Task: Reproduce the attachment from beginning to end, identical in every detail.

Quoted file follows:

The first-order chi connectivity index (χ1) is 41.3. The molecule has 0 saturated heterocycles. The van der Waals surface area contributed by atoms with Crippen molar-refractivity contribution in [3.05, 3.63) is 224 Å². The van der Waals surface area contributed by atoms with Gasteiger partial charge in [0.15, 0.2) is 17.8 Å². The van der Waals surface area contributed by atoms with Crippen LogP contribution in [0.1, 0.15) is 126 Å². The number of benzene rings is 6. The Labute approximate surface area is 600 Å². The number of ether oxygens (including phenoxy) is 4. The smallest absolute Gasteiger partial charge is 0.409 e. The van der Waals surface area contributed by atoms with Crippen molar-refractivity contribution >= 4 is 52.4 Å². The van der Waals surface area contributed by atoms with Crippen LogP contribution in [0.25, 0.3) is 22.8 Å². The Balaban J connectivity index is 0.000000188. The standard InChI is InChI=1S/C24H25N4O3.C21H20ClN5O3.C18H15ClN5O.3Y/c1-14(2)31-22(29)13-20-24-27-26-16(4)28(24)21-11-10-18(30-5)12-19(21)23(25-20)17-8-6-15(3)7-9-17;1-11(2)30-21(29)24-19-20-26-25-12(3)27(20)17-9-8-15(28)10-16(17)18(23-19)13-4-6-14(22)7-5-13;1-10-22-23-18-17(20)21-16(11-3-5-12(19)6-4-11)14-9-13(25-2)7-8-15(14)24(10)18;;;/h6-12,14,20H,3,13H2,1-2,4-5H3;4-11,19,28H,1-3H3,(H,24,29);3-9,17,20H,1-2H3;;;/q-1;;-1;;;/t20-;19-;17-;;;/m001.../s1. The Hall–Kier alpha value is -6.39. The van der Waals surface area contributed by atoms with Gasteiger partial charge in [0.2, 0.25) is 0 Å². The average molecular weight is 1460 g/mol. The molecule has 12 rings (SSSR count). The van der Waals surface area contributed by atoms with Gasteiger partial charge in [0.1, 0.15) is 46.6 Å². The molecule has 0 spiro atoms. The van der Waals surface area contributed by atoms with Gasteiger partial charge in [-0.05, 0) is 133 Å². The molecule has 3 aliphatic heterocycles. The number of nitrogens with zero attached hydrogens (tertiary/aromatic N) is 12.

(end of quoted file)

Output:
The first-order chi connectivity index (χ1) is 41.3. The molecule has 0 saturated heterocycles. The van der Waals surface area contributed by atoms with Crippen molar-refractivity contribution in [3.05, 3.63) is 224 Å². The van der Waals surface area contributed by atoms with Gasteiger partial charge in [0.15, 0.2) is 17.8 Å². The van der Waals surface area contributed by atoms with Crippen LogP contribution in [0.1, 0.15) is 126 Å². The number of benzene rings is 6. The Labute approximate surface area is 600 Å². The number of ether oxygens (including phenoxy) is 4. The smallest absolute Gasteiger partial charge is 0.409 e. The van der Waals surface area contributed by atoms with Crippen molar-refractivity contribution >= 4 is 52.4 Å². The van der Waals surface area contributed by atoms with Crippen LogP contribution in [0.25, 0.3) is 22.8 Å². The Balaban J connectivity index is 0.000000188. The standard InChI is InChI=1S/C24H25N4O3.C21H20ClN5O3.C18H15ClN5O.3Y/c1-14(2)31-22(29)13-20-24-27-26-16(4)28(24)21-11-10-18(30-5)12-19(21)23(25-20)17-8-6-15(3)7-9-17;1-11(2)30-21(29)24-19-20-26-25-12(3)27(20)17-9-8-15(28)10-16(17)18(23-19)13-4-6-14(22)7-5-13;1-10-22-23-18-17(20)21-16(11-3-5-12(19)6-4-11)14-9-13(25-2)7-8-15(14)24(10)18;;;/h6-12,14,20H,3,13H2,1-2,4-5H3;4-11,19,28H,1-3H3,(H,24,29);3-9,17,20H,1-2H3;;;/q-1;;-1;;;/t20-;19-;17-;;;/m001.../s1. The Hall–Kier alpha value is -6.39. The van der Waals surface area contributed by atoms with Gasteiger partial charge in [0.2, 0.25) is 0 Å². The average molecular weight is 1460 g/mol. The molecule has 12 rings (SSSR count). The van der Waals surface area contributed by atoms with Gasteiger partial charge in [0.1, 0.15) is 46.6 Å². The molecule has 0 spiro atoms. The van der Waals surface area contributed by atoms with Gasteiger partial charge in [-0.05, 0) is 133 Å². The molecule has 3 aliphatic heterocycles. The number of nitrogens with zero attached hydrogens (tertiary/aromatic N) is 12.